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#1 Brennan

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Posted 23 March 2013 - 10:52 AM

Its somewhat liberating in a way reading some of the posts here on this board, though I'm not sure where to begin.  I finally have the answer to what seems like a lifelong struggle - and now I'm struggling with even more issues.  I suppose I'll begin in saying what I've read several people say - "What now?".

 

I'll start with a quick bio.  My name is Brennan.  I am 28 years old living in SoCal.  When I was 14 years old my weight had gotten upwards of 320lbs.  By the age of 16 and by sheer determination and willpower I lost about 165lbs.  I've kept it off for nearly 15 years and stay fit in the gym going everyday, usually around my randomly scheduled naps.  You may be wondering why I am mentioning this - in truth I am wondering if narcolepsy could have contributed to my childhood obesity. 

 

To back up a bit, I had dropped out of school by the age of 15.  There is still holes in the wall in my old bedroom - from me punching through it resisting my parents from waking me up in the morning.  By the age of 18 working 40 hours a week I found it completely difficult to function at all.  I thought really that I was just "lazy" - even though I was not raised to be.  I was so hard on myself, and have been even until just recently (actually, I'm still hard on myself - maybe worse now that I have the answer).  What triggered me to see a sleep specialist was that I started having episodes of sleep paralysis.  Of course my parents at the time (maybe some of you can relate) were always the ones to say "there's nothing wrong with you...exercise more - eat healthier - you're just depressed - etc".  Blah.

 

I did a sleep study at Oschner Clinic in Baton Rouge.  I was 18 and I remembered the sleep study being a nightmare (at least at the young age I convinced myself that it was).  To sum up that entire experience, the first line on the sleep study report "-ME- had a complete nocturnal polysomnography, but the technician made an error in the data recording process that resulted in the loss of all the PSG data.  The technician reported that there were about 6-8 hyponeas and no other respiratory events during 8.5 hr recording period...."  They wanted me to go back, and I refused.  I guess my suffering for these ten years was mostly my own fault.  On this sleep study the MSLT was not lost, and it showed in the 5 naps I fell asleep in two of them.  One in 10 minutes stage 1 and 2 nonREM, and the other in 3.5 minutes with stage 1 and 2 nonREM.  I never followed this study up with a doctor because in my own mind it was basically saying in the "Summary" that nothing was wrong with me.  Thinking back now I was also taking a hefty dose of Prozac at the time which I believe blocks REM sleep?  I'm not sure.  It says somewhere on the report that "narcolepsy is not likely but not to be ruled out" - it said this in the same paragraph where it says "patient doesn't take naps" - well at the time working so much I couldn't take naps.  I also had no idea that some sleep studies could be a "wash" in terms of being unable to sleep, etc.  Reading that here was very comforting to me because I had gotten this first study and thought for the longest "nothing is wrong with me".  But then again, I never followed up with the doctor to actually go over it with me...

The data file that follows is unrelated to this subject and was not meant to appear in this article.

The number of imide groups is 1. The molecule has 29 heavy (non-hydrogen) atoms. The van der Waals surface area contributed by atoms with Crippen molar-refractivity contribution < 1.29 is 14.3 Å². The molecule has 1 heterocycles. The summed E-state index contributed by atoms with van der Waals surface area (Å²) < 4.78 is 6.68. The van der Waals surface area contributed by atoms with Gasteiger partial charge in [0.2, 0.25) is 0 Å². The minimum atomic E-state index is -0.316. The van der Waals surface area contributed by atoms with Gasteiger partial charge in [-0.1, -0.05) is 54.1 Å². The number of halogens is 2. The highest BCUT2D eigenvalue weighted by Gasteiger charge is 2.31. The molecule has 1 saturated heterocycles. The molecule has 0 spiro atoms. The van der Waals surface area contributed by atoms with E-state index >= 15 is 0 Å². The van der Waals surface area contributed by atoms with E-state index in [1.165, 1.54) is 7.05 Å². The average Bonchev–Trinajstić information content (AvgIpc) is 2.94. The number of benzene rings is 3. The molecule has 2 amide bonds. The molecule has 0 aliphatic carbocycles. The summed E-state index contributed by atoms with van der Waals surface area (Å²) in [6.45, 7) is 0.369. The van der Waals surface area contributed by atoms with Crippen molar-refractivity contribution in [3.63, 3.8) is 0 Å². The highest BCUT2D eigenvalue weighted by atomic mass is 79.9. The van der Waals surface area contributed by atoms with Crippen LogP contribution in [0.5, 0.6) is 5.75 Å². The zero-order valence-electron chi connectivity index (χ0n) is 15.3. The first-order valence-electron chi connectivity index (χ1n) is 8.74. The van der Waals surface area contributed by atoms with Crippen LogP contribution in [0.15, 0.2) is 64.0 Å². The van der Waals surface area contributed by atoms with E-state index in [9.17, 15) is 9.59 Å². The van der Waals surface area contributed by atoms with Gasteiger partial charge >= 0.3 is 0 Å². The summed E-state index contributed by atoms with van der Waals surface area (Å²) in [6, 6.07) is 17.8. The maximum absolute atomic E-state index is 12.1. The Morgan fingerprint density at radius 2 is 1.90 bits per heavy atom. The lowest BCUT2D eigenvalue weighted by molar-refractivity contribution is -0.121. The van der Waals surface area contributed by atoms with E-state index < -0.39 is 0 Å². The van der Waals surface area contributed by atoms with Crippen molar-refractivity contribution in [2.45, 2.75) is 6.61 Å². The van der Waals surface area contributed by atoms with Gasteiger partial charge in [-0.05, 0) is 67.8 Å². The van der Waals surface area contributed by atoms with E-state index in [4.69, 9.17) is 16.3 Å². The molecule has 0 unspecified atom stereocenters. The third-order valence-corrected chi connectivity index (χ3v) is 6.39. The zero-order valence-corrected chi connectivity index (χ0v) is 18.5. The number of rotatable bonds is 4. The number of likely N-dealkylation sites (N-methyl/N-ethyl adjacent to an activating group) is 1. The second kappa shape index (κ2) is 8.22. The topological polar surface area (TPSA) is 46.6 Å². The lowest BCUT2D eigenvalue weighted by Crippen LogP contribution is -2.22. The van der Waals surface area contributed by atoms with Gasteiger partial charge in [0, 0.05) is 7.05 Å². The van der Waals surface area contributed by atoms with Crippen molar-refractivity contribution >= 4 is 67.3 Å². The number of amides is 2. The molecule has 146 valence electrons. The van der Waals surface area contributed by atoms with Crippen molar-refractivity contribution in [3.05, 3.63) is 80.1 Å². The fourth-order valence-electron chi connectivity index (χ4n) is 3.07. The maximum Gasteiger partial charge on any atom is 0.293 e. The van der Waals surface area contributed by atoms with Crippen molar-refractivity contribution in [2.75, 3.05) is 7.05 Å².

Three months ago I did another sleep study (ten years later from the first).  I remember in going in I told the technician "I'm not going to fall asleep".  His simple reply was "Brennan, believe it or not over 85% of people fall asleep.  Regardless we will be able to get some data from you."  This really helped me to relax!  At the time I was taking Vyvanse 70mg in the morning for ADHD prescribed by my ADHD doctor (I had started on this medication about 1.5 years ago, and it really changed my life.  I was able to get in motion the starting of a computer business and actually have somewhat of a social life - even though my social life generally ends at 5pm even now).  I also was taking 20mg of Adderall in the evening (I usually would take it around noon when the Vyvanse wore off - after my nap).  My sleep specialist had told me to stop taking the Adderall and Vyvanse 3-4 days before the study.  I was also taking Prozac at the time, and he told me I could continue taking it with the sleep study - however, I chose to stop taking it three weeks before the study.  I did an overnight polysomnography and a MSLT.  I was diagnosed with Mild obstructive sleep apnea (which I'm told is very unusual for someone that is in shape like myself), and Narcolepsy (in 4 naps my mean sleep latency was 4 minutes 30 seconds  5:30, 2:30, 3:00, 7:00 {and the last / longest latency nap I think was because I was so ready to go home}).  Though I have to say this test was such a pleasure to do compared to what I remembered - if you're thinking about doing a sleep study they really are not bad at all...